The weather was underwhelming, very grey and with a temperature that felt like there was no temperature at all. A half hour before the start, my friend Kahla and her boyfriend Aljoscha arrived to support me today, because they were in Cologne as well and are very nice people.

My support crew
My support crew today: ”How does the camera work?” – ”Like this!”

Getting into the neoprene wetsuit is a good way to get your circulation going, because it requires strength and stamina. Those suits are supposed to be very tight and the material is not that stretchy. After that, I had the opportunity to position my own nutrition on the pontoon. I had brought a marked box with about 10 hydro energy gels, because they are already mixed with water and thus safe time. In theory.

But that’s it, the race can start!

I’m a bit nervous as I go over to some other pontoons where it would be safe to enter the water.

Kahla is there
A last hug and some encouraging words from Kahla help

The water is alright, not too cold. I think it might have even been possible for me to swim without the suit, as about 3 people did. But apparently it’s easier with the buoyancy the neoprene provides, so I probably made the correct decision for my first long distance swim.

Starting group ready to get in
A rather small group of motivated swimmers ready to go

Splashing into the water, I immediately realize it’s murky water I’m going to have to spend the next few hours in. A shame! I can’t even see for a meter under water. Everything’s brownish green. Nothing I can do about it now.

I slowly swim towards the start of the race with just a few minutes to spare. While waiting for the starting signal, I chat a bit with a swimmer next to me. He is from Switzerland and plans to do the very popular Lake Zurich swim next year. Hmm, maybe I should look into that, too. This video about Lake Zurich swim perfectly captures the atmosphere right before the start of such a race.

Back to Cologne. The last few minutes go by more quickly than I thought, and we are sent off by a very loud gun shot. I didn’t look, but from the sound of it, it must have been a real gun. A very rare occasion here in peaceful Germany.

Now it begins. Every 250 meters there is a big sign with the distance, so it’s quite easy to see how far you’ve come. It’s still cloudy, so it’s only possible to see the next sign, sometimes the sign after it. Most swimmers are a lot faster than me and take off immediately. I think there are still a few behind me, as I slowly try to find my rhythm. Hard to say, because you can not really see much during the swim. I hope I’m not the last one. Very soon, the field of swimmers stretches over a very long area. I reach the first turn-around after about 20 minutes, which is the pace I had hoped for. On the pontoon next to the turn-around, swimmers must acquire a hair-band, which is strapped around one wrist to help count the 6 rounds of 2 kilometers each.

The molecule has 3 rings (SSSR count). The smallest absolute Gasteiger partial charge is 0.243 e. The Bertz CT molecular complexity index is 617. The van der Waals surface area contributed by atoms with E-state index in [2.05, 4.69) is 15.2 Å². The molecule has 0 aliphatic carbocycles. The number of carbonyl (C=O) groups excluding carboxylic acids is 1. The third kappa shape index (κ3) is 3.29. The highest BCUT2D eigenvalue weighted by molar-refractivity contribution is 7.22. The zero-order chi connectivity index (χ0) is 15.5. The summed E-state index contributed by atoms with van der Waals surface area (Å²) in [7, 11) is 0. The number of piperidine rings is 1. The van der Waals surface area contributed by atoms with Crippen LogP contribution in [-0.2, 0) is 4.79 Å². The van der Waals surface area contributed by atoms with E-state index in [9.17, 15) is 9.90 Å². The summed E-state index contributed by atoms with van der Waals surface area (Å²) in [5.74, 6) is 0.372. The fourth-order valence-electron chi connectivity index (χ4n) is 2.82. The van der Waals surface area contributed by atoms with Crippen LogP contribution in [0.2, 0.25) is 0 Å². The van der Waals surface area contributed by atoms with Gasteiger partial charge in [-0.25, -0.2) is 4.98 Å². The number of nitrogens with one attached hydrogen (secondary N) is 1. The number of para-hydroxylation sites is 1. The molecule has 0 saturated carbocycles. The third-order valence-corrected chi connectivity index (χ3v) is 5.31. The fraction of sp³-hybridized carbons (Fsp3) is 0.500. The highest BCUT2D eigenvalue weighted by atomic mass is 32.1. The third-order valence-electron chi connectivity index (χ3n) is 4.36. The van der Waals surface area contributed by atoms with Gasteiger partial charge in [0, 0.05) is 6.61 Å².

Back again towards the start now. Another 20 minutes, which means I’m perfectly in my plan. I’m feeling good, and it’s funny to think that by now the Ironman 70.3 (or half distance) swim would have already been over. Here, after just 40 minutes and 18 seconds, I’m just getting started.

On the second round I have to pause for a few seconds to clear out my swimming goggles. It’s very hard to see anything under water, but even quite hard to see things out of the water. The goggles were sold to me as “non-fogging”, but that clearly was a lie. I need to get some more experience on how to deal with this problem, I think. Rolling on my back, I clean out the glasses. That’s a lot better, I can see the 250 meter signs again.

It’s getting harder now, but I think I’m doing quite okay. I manage to swim in almost a straight line, which is easier said than done if you can’t see a lot to the front. At the next turning point, 3 kilometers, I check out the pontoon and have some very hot water from a cup. The sun is doing its work now, in spite of the clouds. Cleaning the goggles again, and back to the start.

Me in the water
Somewhere around this time, Kahla managed to take this shot of me

After 4 kilometers, I look at my GPS watch, and it says 46:13 minutes for this lap. I was hoping for something closer to 40, like the lap before, and wonder if I just read it wrong with all the fog and sweat on my goggles. Weird. At the pontoon, I have some coke and suddenly hear a familiar voice: Kahla is there and asks if I need anything! I didn’t expect her to be here at the course, so I’m very happy!

Around the buoy again, on to the next lap. By now I’ve done more swimming than the full Ironman requires, and I am still just one third into this race. Quite the challenge!

During this stretch from KM 4 to 5, two swimmers pass me by. Those must be the fastest, and they are apparently one complete lap of 2 kilometers in front of me. I calculate a bit, and it makes sense. A couple hundred meters later, another two come by. It doesn’t feel too good to be overtaken, but at least I get to experience what water drafting means. As with drafting behind another cyclist during bike races, swimming behind another swimmer does basically the same with your body. You get pulled along by physics. I enjoy being very fast for a few hundred meters, up until the point where it required too much strength to keep up. This was a lot more effective than I thought. You can test this in the bath tub, putting in something that floats and putting in your hand close to it, then moving it away from the object. The object will follow the hand. Physics!